Tuesday, April 24, 2018

Why grief is so interminably complicated

Photo by Ivan Karasev on Unsplash

This is the third and final in a series that emerged in one conversation with my mother and father as we reflected on grief — through it God livened my memory for what grief is.
Grief is not simply one level of loss — there are ripples and variations and ramifications of loss, an effect of multiplicity, in every loss. Have you noticed that, those who read this through experienced eyes?
We don’t just lose our partner, a child, a marriage, a dear friend, a career, our freedom, a livelihood, our reputation, a hope we’ve clung to for years, our identity. That’s what it looks like on the surface.
But loss is much more insidious and invasive than that. Reflect back over the loss that struck you and broke you, and in your grief you will find you also lost friends, had other hopes crushed, felt isolated and were impinged by overwhelming fear, lost your confidence, gave up on life, saw negative shifts occur in your career, and did things you would never do which you cannot undo or explain. You saw people not only turn away from you, they turned on you. If it was the death of a loved one, you possibly lost another person in that period too.
Loss didn’t just happen once,
it kept happening.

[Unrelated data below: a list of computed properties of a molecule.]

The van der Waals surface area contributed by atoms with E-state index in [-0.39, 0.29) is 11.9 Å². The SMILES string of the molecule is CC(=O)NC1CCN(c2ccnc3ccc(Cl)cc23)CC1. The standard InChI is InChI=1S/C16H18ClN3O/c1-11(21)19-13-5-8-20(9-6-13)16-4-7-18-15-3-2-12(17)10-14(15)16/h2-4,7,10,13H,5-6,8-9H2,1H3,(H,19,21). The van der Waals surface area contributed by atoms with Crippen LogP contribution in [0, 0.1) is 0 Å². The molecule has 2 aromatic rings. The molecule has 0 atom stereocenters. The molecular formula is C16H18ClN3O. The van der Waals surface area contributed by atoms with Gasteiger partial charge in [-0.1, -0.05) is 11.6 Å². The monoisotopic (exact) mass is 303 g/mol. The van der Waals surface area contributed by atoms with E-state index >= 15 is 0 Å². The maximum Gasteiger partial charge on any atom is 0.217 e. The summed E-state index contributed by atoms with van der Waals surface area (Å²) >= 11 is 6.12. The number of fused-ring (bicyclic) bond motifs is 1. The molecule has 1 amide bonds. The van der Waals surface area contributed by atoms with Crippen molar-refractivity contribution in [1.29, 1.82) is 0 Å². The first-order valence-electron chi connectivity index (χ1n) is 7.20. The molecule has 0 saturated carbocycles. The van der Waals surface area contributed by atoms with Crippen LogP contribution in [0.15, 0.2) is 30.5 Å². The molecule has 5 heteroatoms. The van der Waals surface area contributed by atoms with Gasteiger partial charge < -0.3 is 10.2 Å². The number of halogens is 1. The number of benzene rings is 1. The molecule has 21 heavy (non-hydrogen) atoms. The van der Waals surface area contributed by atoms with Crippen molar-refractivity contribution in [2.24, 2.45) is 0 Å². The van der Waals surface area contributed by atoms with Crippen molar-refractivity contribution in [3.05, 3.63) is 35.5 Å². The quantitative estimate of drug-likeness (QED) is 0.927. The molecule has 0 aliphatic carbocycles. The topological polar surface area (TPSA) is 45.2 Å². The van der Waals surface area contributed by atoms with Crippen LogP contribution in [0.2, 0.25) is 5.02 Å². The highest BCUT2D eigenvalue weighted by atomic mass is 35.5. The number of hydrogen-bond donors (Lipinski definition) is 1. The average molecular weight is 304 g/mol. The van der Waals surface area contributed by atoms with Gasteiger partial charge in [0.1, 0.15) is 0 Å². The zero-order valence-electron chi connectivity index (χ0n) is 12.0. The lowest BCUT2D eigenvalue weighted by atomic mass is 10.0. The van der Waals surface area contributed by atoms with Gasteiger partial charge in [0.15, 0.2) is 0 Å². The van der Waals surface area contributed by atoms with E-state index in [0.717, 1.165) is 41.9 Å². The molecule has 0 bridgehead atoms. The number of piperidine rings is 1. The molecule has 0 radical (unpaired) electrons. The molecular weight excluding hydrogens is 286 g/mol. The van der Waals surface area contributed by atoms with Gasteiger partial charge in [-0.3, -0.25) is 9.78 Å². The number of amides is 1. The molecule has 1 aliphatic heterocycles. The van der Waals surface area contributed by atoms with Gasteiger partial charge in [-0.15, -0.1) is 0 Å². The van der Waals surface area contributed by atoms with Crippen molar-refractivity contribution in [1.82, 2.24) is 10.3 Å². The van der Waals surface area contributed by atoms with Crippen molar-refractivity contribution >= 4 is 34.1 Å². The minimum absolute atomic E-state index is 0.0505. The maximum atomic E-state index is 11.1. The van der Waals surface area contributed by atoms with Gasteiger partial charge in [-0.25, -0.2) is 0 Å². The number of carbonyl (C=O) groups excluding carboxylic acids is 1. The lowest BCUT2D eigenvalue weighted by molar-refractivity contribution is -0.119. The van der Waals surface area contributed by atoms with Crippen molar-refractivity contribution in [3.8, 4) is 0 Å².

Grief involves a series of losses that
compound upon each other
to confuse and confound us.
And yet the best thing about loss is that it does confuse and confound us; from a gospel viewpoint, God gets our attention. It ends badly if all we do (with the little strength we have left) is shake our fist at Him. It ends well, though, when we admit we have less control over life than we thought we had. That’s the call of loss in our lives; that finally we wake up to the fact that without God we’re perishing; with God we stop entertaining harmful fantasies and lies. Truth, when we accept it, begins to set us free… yet I’m getting distracted.
The reason every day is so unpredictable in grief is we lose confidence that our world is stable. We almost come to expect more bad things will happen (which is another lie we should avoid believing).
Our world is unstable because our grief is so complicated. There are jagged shards protruding from all angles of our lives and they threaten to pierce every moment. Life is a powder keg of pain. We don’t know from one moment to the next just what is going to happen within or without. And some of those moments are so tormenting they seem to last an eternity. Hell is slow!
Grief is gravity and uncertainty
and inescapable and tortuous.
Considering the audacity of life to withdraw all favour, grief is the ultimate human challenge that we never expect. It betrays our understanding of life, leaving us in ruins from the inside out. But truly it only betrays the lies we lived in. Grief brings us into fellowship with truth, hard as that is.
Grief is intended to teach. Its intention is to leave us in no uncertainty as to how truly vulnerable we are. And the complexities and complications in grief are needed so we have nothing left but to reach out to God who will save us.

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